Local

November 8, 2013

IRS warns of pervasive telephone scam

As we get ready for the exciting tax season, it is critical to remember that there are several unscrupulous individuals who will want to take advantage of you! The Internal Revenue Service, last week, warned consumers about a sophisticated phone scam targeting taxpayers, including recent immigrants, throughout the country.

According to the press release issued by the IRS, victims are told they owe money to the IRS and it must be paid promptly through a pre-loaded debit card or wire transfer. If the victim refuses to cooperate, they are then threatened with arrest, deportation or suspension of a business or driver’s license. In many cases, the caller becomes hostile and insulting.

“This scam has hit taxpayers in nearly every state in the country. We want to educate taxpayers so they can help protect themselves. Rest assured, we do not and will not ask for credit card numbers over the phone, nor request a pre-paid debit card or wire transfer,” said IRS Acting Commissioner Danny Werfel. “If someone unexpectedly calls claiming to be from the IRS and threatens police arrest, deportation or license revocation if you don’t pay immediately, that is a sign that it really isn’t the IRS calling.”

Werfel noted that the first IRS contact with taxpayers on a tax issue is likely to occur via mail. We will occasionally see suspicious looking e-mails or letters being sent to Team March members and our top notch volunteers are always happy to help – or at least refer the member to a legitimate IRS or State Tax Franchise Board employee for accurate guidance.

Other characteristics of this latest scam include:

Scammers use fake names and IRS badge numbers. They generally use common names and surnames to identify themselves.

Scammers may be able to recite the last four digits of a victim’s Social Security number.

Scammers spoof the IRS toll-free number on caller ID to make it appear that it’s the IRS calling.

Scammers sometimes send bogus IRS e-mails to some victims to support their bogus calls.

Victims hear background noise of other calls being conducted to mimic a call site.

After threatening victims with jail time or driver’s license revocation, scammers hang up and others soon call back pretending to be from the local police or DMV, and the caller ID supports their claim.

If you get a phone call from someone claiming to be from the IRS, here’s what you should do:

If you know you owe taxes or you think you might owe taxes, call the IRS at 800-829-1040. The IRS employees at that line can help you with a payment issue – if there really is such an issue.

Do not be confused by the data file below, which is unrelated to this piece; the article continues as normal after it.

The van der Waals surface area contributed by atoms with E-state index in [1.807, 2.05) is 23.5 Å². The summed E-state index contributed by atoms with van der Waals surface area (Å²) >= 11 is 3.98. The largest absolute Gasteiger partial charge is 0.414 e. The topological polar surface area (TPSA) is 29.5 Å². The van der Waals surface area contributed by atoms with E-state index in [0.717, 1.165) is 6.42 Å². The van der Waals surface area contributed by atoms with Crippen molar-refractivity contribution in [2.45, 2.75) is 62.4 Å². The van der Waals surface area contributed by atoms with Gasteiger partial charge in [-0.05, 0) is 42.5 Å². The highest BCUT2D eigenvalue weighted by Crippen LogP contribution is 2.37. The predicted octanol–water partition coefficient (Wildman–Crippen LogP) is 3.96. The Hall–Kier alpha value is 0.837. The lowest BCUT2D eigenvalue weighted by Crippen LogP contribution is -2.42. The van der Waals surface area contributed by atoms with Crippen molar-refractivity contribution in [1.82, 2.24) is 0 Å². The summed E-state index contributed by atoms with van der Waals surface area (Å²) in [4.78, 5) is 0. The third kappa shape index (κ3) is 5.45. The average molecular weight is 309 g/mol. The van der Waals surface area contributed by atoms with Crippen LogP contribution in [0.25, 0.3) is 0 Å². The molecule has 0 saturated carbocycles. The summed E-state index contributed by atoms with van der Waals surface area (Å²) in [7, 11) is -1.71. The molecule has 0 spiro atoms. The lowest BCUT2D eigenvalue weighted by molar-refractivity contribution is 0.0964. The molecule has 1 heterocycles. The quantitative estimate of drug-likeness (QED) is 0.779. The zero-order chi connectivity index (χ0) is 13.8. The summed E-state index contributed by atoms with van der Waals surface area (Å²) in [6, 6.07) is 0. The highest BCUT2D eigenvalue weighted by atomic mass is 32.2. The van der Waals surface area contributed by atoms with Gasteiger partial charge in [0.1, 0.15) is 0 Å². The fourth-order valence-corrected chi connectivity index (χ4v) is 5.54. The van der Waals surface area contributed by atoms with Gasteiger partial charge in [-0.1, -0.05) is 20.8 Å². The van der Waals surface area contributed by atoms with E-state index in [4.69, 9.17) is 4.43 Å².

If you know you don’t owe taxes or have no reason to think that you owe any taxes (for example, you’ve never received a bill or the caller made some bogus threats as described above), then call and report the incident to the Treasury Inspector General for Tax Administration at 800-366-4484.

If you’ve been targeted by this scam, you should also contact the Federal Trade Commission at FTC.gov and use their ‘FTC Complaint Assistant.’ Please add ‘IRS Telephone Scam’ to the comments in your complaint.

Taxpayers should be aware that there are other unrelated scams (such as a lottery sweepstakes) and solicitations (such as debt relief) that fraudulently claim to be from the IRS.

The IRS encourages taxpayers to be vigilant against phone and e-mail scams that use the IRS as a lure. The IRS does not initiate contact with taxpayers by e-mail to request personal or financial information. This includes any type of electronic communication, such as text messages and social media channels. The IRS also does not ask for PINs, passwords or similar confidential access information for credit card, bank or other financial accounts. Recipients should not open any attachments or click on any links contained in the message. Instead, forward the e-mail to phishing@irs.gov.

“As a reminder, individuals who receive letters or warnings from the IRS are encouraged to contact our base tax center by calling 951-655-3659 or e-mail marchvita@yahoo.com,” said Major Deric Prescott, 931st Reserve Support Squadron Staff Judge Advocate. “Finally, if you are interested in joining our all-volunteer tax team, we look forward to hearing from you!”

More information on how to report phishing scams involving the IRS is available on the genuine IRS website, IRS.gov.




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